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  1. #1
    2 Star Lounger
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    For a few years I've backed up my XP machine several times a week to an external drive using an older version of Acronis. Fairly reliable and I've had to recover from it a number of times. So when I installed Win7 and saw the accolades about Win7's backup module I thought "great, no need to upgrade Acronis."

    Hmm. Win7's backup may be OK for fresh installs that are small (20-30GB) but I had a drive with 200+ GB of data: downloads, torrents, photos, google index files, temp files. And that's where Win7 showed its deficiencies.

    First, Win7 insists, on initial backup, of making an image of each partition. That's fine for the boot partition, but I don't need or want an image of my data partition. For the data drive I am selective about what folders to backup which reduces the size. Also, Win7 wanted to make an image of the old XP partition, just more unwanted stuff.

    Second, Win7 is very slow. Others have complained about an initial backup taking literally days to complete. I started it and let it run overnight and it wasn't near completing so I killed it and starting looking for another solution.

    At first I tried Clonezilla. This is derived from Linux and it works from a boot CD but it is reliable and fairly fast, far faster then Win7. There are tutorials for Clonezilla. Still, Clonezilla will only do disk or partition images and I wanted finer control. So what about Acronis True Image that I had used before?

    I looked at the reviews for Acronis TI 2010 on Newegg and Amazon. Ouch, it either worked great or was a disaster. But they had a free download and 30-day trial period...what's to lose? I downloaded the free trial, used Clonezilla to make a final image of my boot drive, and installed and ran Acronis TI 2010.

    So far so good...in fact it's great. Very fast (faster than clonezilla), very easy, and some extra useful features like disk wiping. So if you get impatient with Win7's backup, download and try Acronis TI 2010. If it works it's only $25 for the full license. If it doesn't try clonezilla for free.

  2. #2
    Lounger
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    I agree, Acronis is the cream of imaging software. Acronis True Image 11 still works perfectly with Windows 7 too.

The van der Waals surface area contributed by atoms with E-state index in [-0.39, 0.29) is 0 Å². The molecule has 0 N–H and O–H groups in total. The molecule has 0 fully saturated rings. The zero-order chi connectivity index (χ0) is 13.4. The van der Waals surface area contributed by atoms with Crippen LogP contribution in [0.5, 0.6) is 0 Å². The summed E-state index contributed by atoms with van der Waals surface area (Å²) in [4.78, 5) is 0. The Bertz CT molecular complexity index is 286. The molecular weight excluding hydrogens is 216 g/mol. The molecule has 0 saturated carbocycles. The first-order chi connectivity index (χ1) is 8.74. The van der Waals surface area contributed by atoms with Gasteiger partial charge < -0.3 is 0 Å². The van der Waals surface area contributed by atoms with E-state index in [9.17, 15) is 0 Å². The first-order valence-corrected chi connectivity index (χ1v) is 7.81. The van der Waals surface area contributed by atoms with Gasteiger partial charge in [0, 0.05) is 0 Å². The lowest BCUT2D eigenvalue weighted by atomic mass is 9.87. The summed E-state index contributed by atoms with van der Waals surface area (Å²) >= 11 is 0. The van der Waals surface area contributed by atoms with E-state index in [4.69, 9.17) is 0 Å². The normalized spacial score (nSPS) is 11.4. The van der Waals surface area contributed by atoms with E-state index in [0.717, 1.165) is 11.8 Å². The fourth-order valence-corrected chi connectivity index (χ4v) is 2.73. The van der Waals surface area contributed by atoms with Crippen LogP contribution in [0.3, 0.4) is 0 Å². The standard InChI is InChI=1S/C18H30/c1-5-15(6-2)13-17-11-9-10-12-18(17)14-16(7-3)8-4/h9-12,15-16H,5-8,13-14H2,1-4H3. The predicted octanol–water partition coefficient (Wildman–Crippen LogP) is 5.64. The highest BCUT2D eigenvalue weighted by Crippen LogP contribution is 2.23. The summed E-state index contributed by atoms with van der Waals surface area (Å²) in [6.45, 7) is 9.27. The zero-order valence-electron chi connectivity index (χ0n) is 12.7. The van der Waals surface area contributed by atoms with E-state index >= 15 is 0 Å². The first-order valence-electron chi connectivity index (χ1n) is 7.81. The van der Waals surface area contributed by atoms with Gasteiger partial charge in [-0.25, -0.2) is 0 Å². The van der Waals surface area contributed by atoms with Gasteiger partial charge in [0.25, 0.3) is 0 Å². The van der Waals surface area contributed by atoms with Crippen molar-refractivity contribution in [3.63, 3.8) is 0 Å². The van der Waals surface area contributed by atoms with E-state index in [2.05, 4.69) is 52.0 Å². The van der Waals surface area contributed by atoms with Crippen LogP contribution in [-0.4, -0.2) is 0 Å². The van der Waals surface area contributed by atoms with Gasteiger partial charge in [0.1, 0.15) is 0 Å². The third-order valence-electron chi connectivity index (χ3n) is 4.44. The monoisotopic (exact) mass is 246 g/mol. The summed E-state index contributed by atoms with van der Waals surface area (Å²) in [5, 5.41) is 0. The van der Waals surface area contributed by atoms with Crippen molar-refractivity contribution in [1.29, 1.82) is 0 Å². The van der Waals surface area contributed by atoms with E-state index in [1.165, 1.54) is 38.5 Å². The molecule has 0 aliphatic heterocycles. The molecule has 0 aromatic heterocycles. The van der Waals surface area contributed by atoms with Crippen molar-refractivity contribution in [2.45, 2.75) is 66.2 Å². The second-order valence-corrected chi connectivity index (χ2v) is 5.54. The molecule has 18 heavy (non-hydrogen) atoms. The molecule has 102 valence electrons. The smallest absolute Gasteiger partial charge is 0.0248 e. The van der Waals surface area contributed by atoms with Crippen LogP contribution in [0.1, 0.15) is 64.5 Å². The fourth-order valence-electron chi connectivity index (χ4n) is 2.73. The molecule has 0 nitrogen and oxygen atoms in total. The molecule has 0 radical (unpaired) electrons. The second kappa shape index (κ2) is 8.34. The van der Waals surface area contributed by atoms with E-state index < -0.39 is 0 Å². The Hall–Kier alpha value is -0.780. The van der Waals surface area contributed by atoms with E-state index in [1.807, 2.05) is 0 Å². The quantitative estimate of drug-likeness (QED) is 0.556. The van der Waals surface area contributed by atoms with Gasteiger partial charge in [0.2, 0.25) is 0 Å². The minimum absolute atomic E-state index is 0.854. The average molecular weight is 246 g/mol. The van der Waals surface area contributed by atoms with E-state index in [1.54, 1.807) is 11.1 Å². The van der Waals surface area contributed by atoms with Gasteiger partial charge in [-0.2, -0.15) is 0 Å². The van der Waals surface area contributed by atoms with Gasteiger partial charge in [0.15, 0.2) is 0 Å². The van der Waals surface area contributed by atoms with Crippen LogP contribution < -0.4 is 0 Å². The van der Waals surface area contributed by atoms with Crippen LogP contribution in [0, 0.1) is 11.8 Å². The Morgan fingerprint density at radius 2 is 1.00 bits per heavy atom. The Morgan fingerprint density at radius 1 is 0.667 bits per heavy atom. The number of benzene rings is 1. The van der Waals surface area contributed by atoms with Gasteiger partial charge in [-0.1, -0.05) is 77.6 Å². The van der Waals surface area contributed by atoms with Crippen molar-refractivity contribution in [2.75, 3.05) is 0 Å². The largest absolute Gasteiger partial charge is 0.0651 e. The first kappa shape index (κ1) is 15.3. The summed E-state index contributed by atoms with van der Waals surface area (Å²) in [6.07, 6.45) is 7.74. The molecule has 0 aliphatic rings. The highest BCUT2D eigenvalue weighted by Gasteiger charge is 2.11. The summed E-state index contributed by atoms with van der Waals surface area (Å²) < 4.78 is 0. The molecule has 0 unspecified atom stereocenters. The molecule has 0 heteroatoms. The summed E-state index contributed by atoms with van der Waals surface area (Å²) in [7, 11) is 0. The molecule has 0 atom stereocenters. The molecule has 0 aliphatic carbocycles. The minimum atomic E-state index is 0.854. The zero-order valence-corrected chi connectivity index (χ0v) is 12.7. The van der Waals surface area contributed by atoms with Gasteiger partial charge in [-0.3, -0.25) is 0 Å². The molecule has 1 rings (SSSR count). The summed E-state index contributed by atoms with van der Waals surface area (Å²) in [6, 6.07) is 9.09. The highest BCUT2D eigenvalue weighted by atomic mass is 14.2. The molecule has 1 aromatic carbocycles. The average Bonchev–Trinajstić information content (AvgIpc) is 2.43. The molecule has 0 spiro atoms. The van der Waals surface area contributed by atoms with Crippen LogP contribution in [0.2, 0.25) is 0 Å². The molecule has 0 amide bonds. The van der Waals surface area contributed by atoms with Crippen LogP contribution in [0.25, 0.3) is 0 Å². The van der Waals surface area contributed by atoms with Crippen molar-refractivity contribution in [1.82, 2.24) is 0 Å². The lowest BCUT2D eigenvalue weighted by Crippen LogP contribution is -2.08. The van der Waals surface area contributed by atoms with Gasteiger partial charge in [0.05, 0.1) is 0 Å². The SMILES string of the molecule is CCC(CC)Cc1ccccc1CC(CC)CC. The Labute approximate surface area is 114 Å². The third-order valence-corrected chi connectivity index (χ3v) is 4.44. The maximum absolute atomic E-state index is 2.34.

For the budget conscious, BootIt NG is even more powerful but not as user friendly.

    See here for a general overview of imaging.
    Alan Vallis
    http://mywitsend.co.nz

  3. #3
    Lounger
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    I have used Macrim Reflect free edition in a school environment with good success and would recommend it for the budget conscious, the latest version is compatible with Windows 7. I use Acronis TI 2009 currently on my home system, its latest update is compatible with Windows 7. I am getting a bit tired of the annual upgrade by Acronis though, and will probably switch to a free product the next time compatibility becomes an issue.

  4. #4
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    The secret to the windows 7 backup utility is simple--don't accept the defaults. Just choose to customize the backup and only check the folders you want.

  5. #5
    4 Star Lounger
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    Have been a long time user of Acronis and tried 2010 and also found it to be fast but I had problems with the CD created for booting the machine in case Win7 was not able to. There have been problems like this with prior versions, but this was the first version (2010) that I personally had a problem. Other backup programs that created boot CDs worked fine on my two identical HP machines including Macrium Reflect which I ended up purchasing. Needless to say, I will not use a backup program that does not create a reliable boot disk.

  6. #6
    2 Star Lounger zigzag3143's Avatar
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    Ditto

    Acronis. I have been recommending it for some time. It is both more flexible than the built in BU and more stable. When ever i have had to restore im back and running in under 30 mins.

    Ken
    Microsoft Most Valuable Professional-- Windows Expert Consumer 2009---2015